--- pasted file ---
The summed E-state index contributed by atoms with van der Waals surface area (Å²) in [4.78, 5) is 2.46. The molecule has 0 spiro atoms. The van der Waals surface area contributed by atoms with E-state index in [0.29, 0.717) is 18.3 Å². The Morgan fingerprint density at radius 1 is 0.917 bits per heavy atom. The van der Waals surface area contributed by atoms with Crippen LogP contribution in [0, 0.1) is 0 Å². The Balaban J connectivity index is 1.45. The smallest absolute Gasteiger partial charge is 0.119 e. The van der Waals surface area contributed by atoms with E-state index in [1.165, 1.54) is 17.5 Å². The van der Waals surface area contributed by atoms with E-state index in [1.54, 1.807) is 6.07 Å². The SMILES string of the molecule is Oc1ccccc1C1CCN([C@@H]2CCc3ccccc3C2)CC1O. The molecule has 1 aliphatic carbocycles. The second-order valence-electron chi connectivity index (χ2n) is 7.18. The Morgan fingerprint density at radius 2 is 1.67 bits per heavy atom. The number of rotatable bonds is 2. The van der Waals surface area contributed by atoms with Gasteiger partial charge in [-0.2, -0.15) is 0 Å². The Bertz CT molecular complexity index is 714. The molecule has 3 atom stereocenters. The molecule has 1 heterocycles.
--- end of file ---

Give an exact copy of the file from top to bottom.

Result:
The summed E-state index contributed by atoms with van der Waals surface area (Å²) in [4.78, 5) is 2.46. The molecule has 0 spiro atoms. The van der Waals surface area contributed by atoms with E-state index in [0.29, 0.717) is 18.3 Å². The Morgan fingerprint density at radius 1 is 0.917 bits per heavy atom. The van der Waals surface area contributed by atoms with Crippen LogP contribution in [0, 0.1) is 0 Å². The Balaban J connectivity index is 1.45. The smallest absolute Gasteiger partial charge is 0.119 e. The van der Waals surface area contributed by atoms with E-state index in [1.165, 1.54) is 17.5 Å². The van der Waals surface area contributed by atoms with E-state index in [1.54, 1.807) is 6.07 Å². The SMILES string of the molecule is Oc1ccccc1C1CCN([C@@H]2CCc3ccccc3C2)CC1O. The molecule has 1 aliphatic carbocycles. The second-order valence-electron chi connectivity index (χ2n) is 7.18. The Morgan fingerprint density at radius 2 is 1.67 bits per heavy atom. The number of rotatable bonds is 2. The van der Waals surface area contributed by atoms with Gasteiger partial charge in [-0.2, -0.15) is 0 Å². The Bertz CT molecular complexity index is 714. The molecule has 3 atom stereocenters. The molecule has 1 heterocycles.